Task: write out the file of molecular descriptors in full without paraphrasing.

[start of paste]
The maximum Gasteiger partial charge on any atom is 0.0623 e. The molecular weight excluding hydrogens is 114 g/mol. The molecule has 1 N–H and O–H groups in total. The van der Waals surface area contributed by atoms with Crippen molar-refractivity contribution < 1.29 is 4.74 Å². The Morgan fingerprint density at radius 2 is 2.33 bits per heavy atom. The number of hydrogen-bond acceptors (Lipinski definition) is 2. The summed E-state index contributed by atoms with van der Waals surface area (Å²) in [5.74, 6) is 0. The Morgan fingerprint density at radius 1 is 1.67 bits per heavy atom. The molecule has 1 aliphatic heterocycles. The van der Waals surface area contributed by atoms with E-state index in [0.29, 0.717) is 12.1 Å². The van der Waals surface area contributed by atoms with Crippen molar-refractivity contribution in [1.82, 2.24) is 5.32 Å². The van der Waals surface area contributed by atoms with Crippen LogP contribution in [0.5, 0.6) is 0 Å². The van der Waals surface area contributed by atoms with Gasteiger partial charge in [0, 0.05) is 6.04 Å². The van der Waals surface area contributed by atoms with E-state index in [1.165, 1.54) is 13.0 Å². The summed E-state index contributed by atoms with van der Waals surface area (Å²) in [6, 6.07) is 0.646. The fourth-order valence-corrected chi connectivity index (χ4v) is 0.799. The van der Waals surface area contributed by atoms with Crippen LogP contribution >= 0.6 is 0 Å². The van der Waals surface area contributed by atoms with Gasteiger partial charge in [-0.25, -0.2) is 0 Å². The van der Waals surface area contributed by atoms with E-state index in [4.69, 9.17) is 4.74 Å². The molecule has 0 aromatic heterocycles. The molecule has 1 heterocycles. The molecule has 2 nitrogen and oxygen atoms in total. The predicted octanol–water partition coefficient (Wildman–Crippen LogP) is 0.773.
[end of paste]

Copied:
The maximum Gasteiger partial charge on any atom is 0.0623 e. The molecular weight excluding hydrogens is 114 g/mol. The molecule has 1 N–H and O–H groups in total. The van der Waals surface area contributed by atoms with Crippen molar-refractivity contribution < 1.29 is 4.74 Å². The Morgan fingerprint density at radius 2 is 2.33 bits per heavy atom. The number of hydrogen-bond acceptors (Lipinski definition) is 2. The summed E-state index contributed by atoms with van der Waals surface area (Å²) in [5.74, 6) is 0. The Morgan fingerprint density at radius 1 is 1.67 bits per heavy atom. The molecule has 1 aliphatic heterocycles. The van der Waals surface area contributed by atoms with E-state index in [0.29, 0.717) is 12.1 Å². The van der Waals surface area contributed by atoms with Crippen molar-refractivity contribution in [1.82, 2.24) is 5.32 Å². The van der Waals surface area contributed by atoms with Crippen LogP contribution in [0.5, 0.6) is 0 Å². The van der Waals surface area contributed by atoms with Gasteiger partial charge in [0, 0.05) is 6.04 Å². The van der Waals surface area contributed by atoms with E-state index in [1.165, 1.54) is 13.0 Å². The summed E-state index contributed by atoms with van der Waals surface area (Å²) in [6, 6.07) is 0.646. The fourth-order valence-corrected chi connectivity index (χ4v) is 0.799. The van der Waals surface area contributed by atoms with Crippen LogP contribution >= 0.6 is 0 Å². The van der Waals surface area contributed by atoms with Gasteiger partial charge in [-0.25, -0.2) is 0 Å². The van der Waals surface area contributed by atoms with E-state index in [4.69, 9.17) is 4.74 Å². The molecule has 0 aromatic heterocycles. The molecule has 1 heterocycles. The molecule has 2 nitrogen and oxygen atoms in total. The predicted octanol–water partition coefficient (Wildman–Crippen LogP) is 0.773.